Grain volume to test system | Pressure on elevators is likely to weaken basis levels, says one analyst
Western Canadian farmers are poised to harvest a monster crop, which analysts say will strain the grain handling and transportation system and pressure basis levels.
Statistics Canada forecasts 80 million tonnes of principal field crops, up from 73 million tonnes last year.
“We added everything up and it looks like a record,” said Charlie Pearson, a crops market analyst with Alberta Agriculture.
He is predicting 30.6 million tonnes of wheat and 14.7 million tonnes of canola.
The estimates are based on a survey of 15,000 farmers conducted be-tween July 24 and Aug. 5.
“The widespread feeling is that the crop has only got bigger since then. Conditions have improved or stayed good,” said Jon Driedger, senior market analyst with FarmLink Marketing Solutions.
“There’s no question, no question, canola will be higher.”
Pearson said grain handlers have to prepare to move a much bigger wheat crop than the 18.7 million tonnes of wheat and durum shipped last year.
“We kind of have to be thinking about moving a 20 million-plus tonne (all wheat) crop over the coming year,” he said. “Things have to go tickety-boo and the system has to work well to move as much product through as possible.”
Exporters will be challenged to find a home for the extra wheat, canola and other crops.
“It’s a matter of establishing some new markets or else growing some existing markets,” said Pearson.
It will become a bigger challenge if the delayed crop is hit by frost and there is suddenly a glut of low quality product to move.
Pearson believes basis levels won’t be as strong as they were last year, given the size of the pending crop and the potential that elevators may become plugged if the system isn’t functioning at peak efficiency.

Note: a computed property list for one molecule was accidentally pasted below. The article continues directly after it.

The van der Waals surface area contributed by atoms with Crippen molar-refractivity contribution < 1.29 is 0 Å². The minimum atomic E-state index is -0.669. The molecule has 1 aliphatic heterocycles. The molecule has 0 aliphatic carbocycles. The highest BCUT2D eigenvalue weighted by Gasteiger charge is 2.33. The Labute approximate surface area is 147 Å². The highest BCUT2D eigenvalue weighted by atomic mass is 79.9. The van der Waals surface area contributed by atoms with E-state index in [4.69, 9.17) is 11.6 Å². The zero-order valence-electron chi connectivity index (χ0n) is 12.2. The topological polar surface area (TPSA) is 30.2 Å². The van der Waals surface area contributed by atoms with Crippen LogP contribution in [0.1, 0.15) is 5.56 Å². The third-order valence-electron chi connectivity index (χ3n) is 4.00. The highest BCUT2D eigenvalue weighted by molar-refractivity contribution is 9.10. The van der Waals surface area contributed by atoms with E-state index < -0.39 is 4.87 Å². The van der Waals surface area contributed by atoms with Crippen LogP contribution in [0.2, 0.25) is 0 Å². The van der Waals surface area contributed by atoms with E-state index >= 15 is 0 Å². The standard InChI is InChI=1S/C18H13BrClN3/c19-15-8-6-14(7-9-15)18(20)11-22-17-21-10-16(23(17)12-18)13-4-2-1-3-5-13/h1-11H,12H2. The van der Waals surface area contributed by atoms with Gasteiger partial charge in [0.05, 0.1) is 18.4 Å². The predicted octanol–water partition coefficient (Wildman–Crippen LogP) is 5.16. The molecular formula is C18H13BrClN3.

“The potential for some seasonal weakness either in basis levels or in outright prices for (crops) like peas and oats is a fair concern,” he said.
“Once you get on the backside of harvest and the bins are locked, then maybe it’s a bit of a different story. At that point, (grain companies) kind of have to coax it out.”
Doug Chorney, president of Manitoba’s Keystone Agricultural Producers, said Statistics Canada’s forecast is contingent on co-operative weather. Harvest is barely underway across the Prairies, and a lot can happen between the field and the bin.
“We would be devastated by an early frost,” he said.
Chorney expects the basis to widen during harvest, but he said many growers are forward contracting grain. They have become savvy marketers of crops such as canola and wheat.
“They’re pretty cautious sellers, and they have big storage capacity on their farms,” he said.
The transportation system will be put to the test if the crop is as big as Statistics Canada is forecasting.
Chorney said the Paterson Grain terminal in Winnipeg is an example of how grain companies are approach-ing things differently this year.
“They’ve built an outdoor bunker to store winter wheat and you wouldn’t believe it unless you saw it,” he said. “I bet you could see it from space. It’s like (31,000) tonnes in a pile covered with a white tarp.”
He said the pile is the talk of coffee shop row in southern Manitoba.
“They’re obviously anticipating bottlenecks in the supply chain system in the future with all this crop coming off, so they’re trying to get ahead of it by storing this on site.”
Pearson also expects grain movement to be a little different than normal this year.
“If you look at most falls, canola gets some priority movement off the combine to China and some of those other markets,” he said. “In the new world, some companies may be putting some more priority in moving wheat off the combine.”
Pearson said there are more opportunities to move wheat under the open market and there is more wheat to move. Agriculture Canada is forecasting 4.75 million tonnes of carryout from the 2012-13 crop compared to 650,000 tonnes of canola.
“There is a fair bit of (wheat) in the system so the grain companies may actually prioritize some wheat for early movement this fall just because they have it,” he said.